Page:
Moreover, Hilda Solis, as Labor Secretary, should take up the mantle as the lead Hispanic in the Administration to ensure that our community gets a fair shake in the recovery efforts being put forth. Solis along with Cecilia Munoz, the Assistant to President Obama for Inter-Governmental Affairs must quickly master the intricacies of the OMB (Office of Management and Budget) process in the White House. OMB is the spending or allocating traffic cop in any administration and has powerful authorities to determine the amounts and who gets the monies and how they should be spent within the legislative language provided.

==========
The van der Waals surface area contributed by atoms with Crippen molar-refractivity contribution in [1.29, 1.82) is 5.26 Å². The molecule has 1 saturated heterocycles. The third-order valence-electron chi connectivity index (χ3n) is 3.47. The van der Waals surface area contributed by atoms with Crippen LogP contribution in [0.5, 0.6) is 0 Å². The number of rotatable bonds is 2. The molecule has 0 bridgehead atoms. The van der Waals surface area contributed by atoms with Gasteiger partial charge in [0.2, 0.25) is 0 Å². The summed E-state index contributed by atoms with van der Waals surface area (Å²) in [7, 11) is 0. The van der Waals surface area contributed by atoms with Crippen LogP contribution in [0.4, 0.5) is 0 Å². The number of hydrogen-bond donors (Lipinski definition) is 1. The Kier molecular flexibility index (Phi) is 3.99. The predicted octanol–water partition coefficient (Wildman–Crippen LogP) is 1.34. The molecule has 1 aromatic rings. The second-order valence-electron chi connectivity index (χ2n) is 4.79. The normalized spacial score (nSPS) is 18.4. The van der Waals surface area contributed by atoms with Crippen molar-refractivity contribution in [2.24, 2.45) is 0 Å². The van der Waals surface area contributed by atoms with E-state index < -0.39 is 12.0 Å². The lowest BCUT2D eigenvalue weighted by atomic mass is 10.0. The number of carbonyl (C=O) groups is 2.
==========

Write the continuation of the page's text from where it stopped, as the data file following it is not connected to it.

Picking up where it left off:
The Hispanic advocacy groups like National Council of La Raza, LULAC, the Cuban National Council, the National Puerto Rican Foundation and other Latino national and regional or local advocacy organizations must insist on action. The Hispanic Caucus should immediately form if it has not yet a structured working group within its organization to identify the Latino community needs in this economic crisis, the monies available, the mechanisms involved, and communicating the intricacies of the processes to the local governmental level. Nydia Velazquez the new Caucus Chair should move swiftly to ensure that the Latino representation is effectively felt and that the constituencies’ needs be addressed. A multi-trillion dollar spending program must include the basic and necessary resources for the Latino community to alleviate the impending hardships. A national discussion and consultation process among the Latino community is imperative to provide a better understanding of the deepening recession (for some) and depression (for others). These are extraordinary times, and the Latino leadership must step up to the challenge in an organized and effective manner.